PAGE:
FIG. 9B is a schematic diagram of an alternate embodiment illustrating how Bias_Mid voltage is generated in an alternate embodiment. Block 901 is a switching circuit that switches its Bias—1 output between voltages VDDO (3.3 Volts nominally in the present embodiment) and VDDC (1.2 Volts nominally in the present embodiment). Device 905 is a PMOS device as is device 907. Device 909B is a NMOS device. Device 907 turns on when the output is enabled or the VPAD is low. When device 907 is turned on, Bias_Mid is coupled to VDDP. When output is not enabled i.e. the pad is in the tri-state (input only) mode and during this time when VPAD is high, then Bias—1 is equal to VDDO and device 905 charges point 911 to Bias—1 minus VTP, where VTP is the threshold of device 905, and accordingly is the voltage dropped across device 905. If Bias_Mid is greater than the sum of (VDDP+VTP) then device 909 b will drain current from node 911 such that (VDDP+VTP) is the maximum value for Bias_Mid. Bias_Mid is always between (VDDP+VTN) and (VDDO−VTP), whether (VDDP+VTN) or (VDDO−VTP) is larger. A typical voltage value for the threshold voltage VTP is 0.5 volts. The actual value of Bias_Mid will be determined by the relative sizes of devices 907 and 909 b.
FIG. 9C is a schematic diagram of yet another alternate embodiment for generation of Bias_Mid voltage. In this circuit Bias_Mid is always less than (VDDP+VTP) and greater than (VDDO−VTN).
FIG. 10 is a schematic diagram of an exemplary well biasing circuit, according to an embodiment of the invention. Device 1001, when turned on, couples the I/O pad 309 to the well 1005. Device 1003, when turned on, couples VDDO to the well 1005. When VPAD is less than VDDO the gate source of device 1001 is less than the threshold voltage of device 1001, and device 1001 is turned off. When VGP1 is low (e.g. 1.2 Volts) then device 1003 conducts, thereby tying the well 1005 to VDDO. When VPAD is equal to VDDO or greater then device 1001 will begin to turn on, thereby coupling the well 1005 to VPAD.
FIG. 11A is a schematic diagram of a circuit used to generate VGP1. Bias—1 switches between VDDO (3.3 volts) and VDDC (1.2 volts). Device 1101 couples Bias—1 to VGP1, When bias—1 is 3.3 volts device 1101 is off and when bias—1 is 1.2 Volts then VGP1 is tied to 1.2 Volts. When the VPAD at 309 is greater than VDDO device 1103 begins to conduct, because the gate of device 1103 is tied to (VDDO−VTP), and VGP1 is thereby coupled to VPAD.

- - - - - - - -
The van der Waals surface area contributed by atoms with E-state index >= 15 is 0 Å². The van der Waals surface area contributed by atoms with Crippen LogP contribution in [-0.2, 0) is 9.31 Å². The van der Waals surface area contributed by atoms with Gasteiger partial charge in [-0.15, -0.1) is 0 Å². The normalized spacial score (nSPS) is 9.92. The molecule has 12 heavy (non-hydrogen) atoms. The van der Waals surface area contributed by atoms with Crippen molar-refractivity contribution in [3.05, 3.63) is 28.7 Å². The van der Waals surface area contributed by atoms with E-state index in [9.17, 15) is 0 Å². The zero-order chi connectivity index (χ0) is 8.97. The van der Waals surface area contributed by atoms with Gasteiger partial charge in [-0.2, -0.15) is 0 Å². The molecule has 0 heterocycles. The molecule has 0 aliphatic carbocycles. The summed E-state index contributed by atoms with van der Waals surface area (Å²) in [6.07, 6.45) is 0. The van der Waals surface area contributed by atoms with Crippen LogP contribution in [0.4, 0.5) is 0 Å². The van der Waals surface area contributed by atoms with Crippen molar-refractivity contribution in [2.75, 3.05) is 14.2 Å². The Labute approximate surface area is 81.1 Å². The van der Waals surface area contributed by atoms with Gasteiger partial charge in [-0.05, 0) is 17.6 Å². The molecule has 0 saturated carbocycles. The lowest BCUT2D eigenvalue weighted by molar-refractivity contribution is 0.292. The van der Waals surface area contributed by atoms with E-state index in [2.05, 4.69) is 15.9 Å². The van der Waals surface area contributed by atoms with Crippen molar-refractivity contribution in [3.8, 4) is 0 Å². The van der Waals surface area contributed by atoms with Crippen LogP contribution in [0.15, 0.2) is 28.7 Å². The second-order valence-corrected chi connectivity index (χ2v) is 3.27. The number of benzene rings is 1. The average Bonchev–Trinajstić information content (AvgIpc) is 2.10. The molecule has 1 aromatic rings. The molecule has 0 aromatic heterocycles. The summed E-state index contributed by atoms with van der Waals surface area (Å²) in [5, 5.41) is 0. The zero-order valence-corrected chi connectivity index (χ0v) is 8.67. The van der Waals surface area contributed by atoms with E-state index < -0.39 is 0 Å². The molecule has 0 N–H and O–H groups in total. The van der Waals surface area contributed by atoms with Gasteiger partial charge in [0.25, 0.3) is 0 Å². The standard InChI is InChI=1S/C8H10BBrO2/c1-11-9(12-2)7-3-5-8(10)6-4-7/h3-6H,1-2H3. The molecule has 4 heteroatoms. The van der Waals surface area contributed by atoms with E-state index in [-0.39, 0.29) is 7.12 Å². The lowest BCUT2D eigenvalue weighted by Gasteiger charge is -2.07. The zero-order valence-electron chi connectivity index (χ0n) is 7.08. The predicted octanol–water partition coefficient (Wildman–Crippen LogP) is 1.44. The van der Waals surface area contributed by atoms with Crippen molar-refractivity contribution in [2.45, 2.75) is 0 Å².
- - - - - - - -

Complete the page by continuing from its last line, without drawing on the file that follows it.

FIG. 11B shows a circuit which may be used to generate (VDDO−VTP). The strong upper PMOS device charges the node 1150 to (VDDO−VTP). In addition to the problems that may be caused when a lower supply voltage chip is interfaced with a higher voltage chip “power on stress” problems, which may be caused when circuitry is turned on and the supplies that provide protective biases are not yet up to their full voltage, may exist. In such a case a voltage present at an I/O pad may stress devices which are coupled to that I/O pad.
FIG. 11C is a graph illustrating the relationship between Bias_Mid and VPAD. Bias_Mid is set at 2.5 volts, and remains at 2.5 volts until VPAD increases beyond 2.5 volts. Thereafter Bias_Mid tracks increases with VPAD and becomes equal to a higher voltage when VPAD increases beyond a certain value.
FIG. 11D is a schematic diagram depicting an exemplary illustration of a transistor implementation of block 901.
FIG. 12 is a schematic diagram of a circuit that may be used to prevent power on stress of devices, according to an embodiment of the invention. The circuit illustrated in FIG. 12 may be used to generate the Bias_Mid voltage when VDDO is not up to its nominal value. If Bias_Mid is present then devices 305 and 307, shown in FIG. 8, will be protected from junction over voltage problems even though the voltages, which ordinarily would be used to generate Bias_Mid as explained in FIG. 9, are not present.